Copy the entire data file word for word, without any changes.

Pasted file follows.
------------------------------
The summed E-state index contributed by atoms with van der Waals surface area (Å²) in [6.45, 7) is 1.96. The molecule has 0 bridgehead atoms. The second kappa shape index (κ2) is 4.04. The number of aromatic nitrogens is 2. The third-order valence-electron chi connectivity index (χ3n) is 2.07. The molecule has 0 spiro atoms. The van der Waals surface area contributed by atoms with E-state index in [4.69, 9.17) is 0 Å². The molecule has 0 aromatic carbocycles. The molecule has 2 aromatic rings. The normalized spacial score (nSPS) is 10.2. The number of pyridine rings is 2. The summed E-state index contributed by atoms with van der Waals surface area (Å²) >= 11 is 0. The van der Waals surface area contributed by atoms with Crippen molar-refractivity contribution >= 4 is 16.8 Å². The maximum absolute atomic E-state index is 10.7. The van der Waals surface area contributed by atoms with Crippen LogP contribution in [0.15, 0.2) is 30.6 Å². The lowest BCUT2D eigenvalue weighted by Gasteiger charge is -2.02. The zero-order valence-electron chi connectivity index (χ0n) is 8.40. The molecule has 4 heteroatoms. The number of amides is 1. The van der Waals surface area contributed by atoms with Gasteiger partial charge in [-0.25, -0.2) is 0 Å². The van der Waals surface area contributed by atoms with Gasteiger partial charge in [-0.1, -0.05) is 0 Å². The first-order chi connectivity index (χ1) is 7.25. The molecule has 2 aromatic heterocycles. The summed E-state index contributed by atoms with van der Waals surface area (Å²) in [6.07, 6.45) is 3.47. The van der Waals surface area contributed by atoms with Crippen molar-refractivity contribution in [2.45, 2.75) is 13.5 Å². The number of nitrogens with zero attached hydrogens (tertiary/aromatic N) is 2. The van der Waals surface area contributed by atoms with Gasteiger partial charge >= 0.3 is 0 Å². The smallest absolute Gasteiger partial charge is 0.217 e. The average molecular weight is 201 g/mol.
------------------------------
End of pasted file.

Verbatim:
The summed E-state index contributed by atoms with van der Waals surface area (Å²) in [6.45, 7) is 1.96. The molecule has 0 bridgehead atoms. The second kappa shape index (κ2) is 4.04. The number of aromatic nitrogens is 2. The third-order valence-electron chi connectivity index (χ3n) is 2.07. The molecule has 0 spiro atoms. The van der Waals surface area contributed by atoms with E-state index in [4.69, 9.17) is 0 Å². The molecule has 0 aromatic carbocycles. The molecule has 2 aromatic rings. The normalized spacial score (nSPS) is 10.2. The number of pyridine rings is 2. The summed E-state index contributed by atoms with van der Waals surface area (Å²) >= 11 is 0. The van der Waals surface area contributed by atoms with Crippen molar-refractivity contribution >= 4 is 16.8 Å². The maximum absolute atomic E-state index is 10.7. The van der Waals surface area contributed by atoms with Crippen LogP contribution in [0.15, 0.2) is 30.6 Å². The lowest BCUT2D eigenvalue weighted by Gasteiger charge is -2.02. The zero-order valence-electron chi connectivity index (χ0n) is 8.40. The molecule has 4 heteroatoms. The number of amides is 1. The van der Waals surface area contributed by atoms with Gasteiger partial charge in [-0.25, -0.2) is 0 Å². The van der Waals surface area contributed by atoms with Gasteiger partial charge in [-0.1, -0.05) is 0 Å². The first-order chi connectivity index (χ1) is 7.25. The molecule has 2 aromatic heterocycles. The summed E-state index contributed by atoms with van der Waals surface area (Å²) in [6.07, 6.45) is 3.47. The van der Waals surface area contributed by atoms with Crippen molar-refractivity contribution in [2.45, 2.75) is 13.5 Å². The number of nitrogens with zero attached hydrogens (tertiary/aromatic N) is 2. The van der Waals surface area contributed by atoms with Gasteiger partial charge >= 0.3 is 0 Å². The smallest absolute Gasteiger partial charge is 0.217 e. The average molecular weight is 201 g/mol.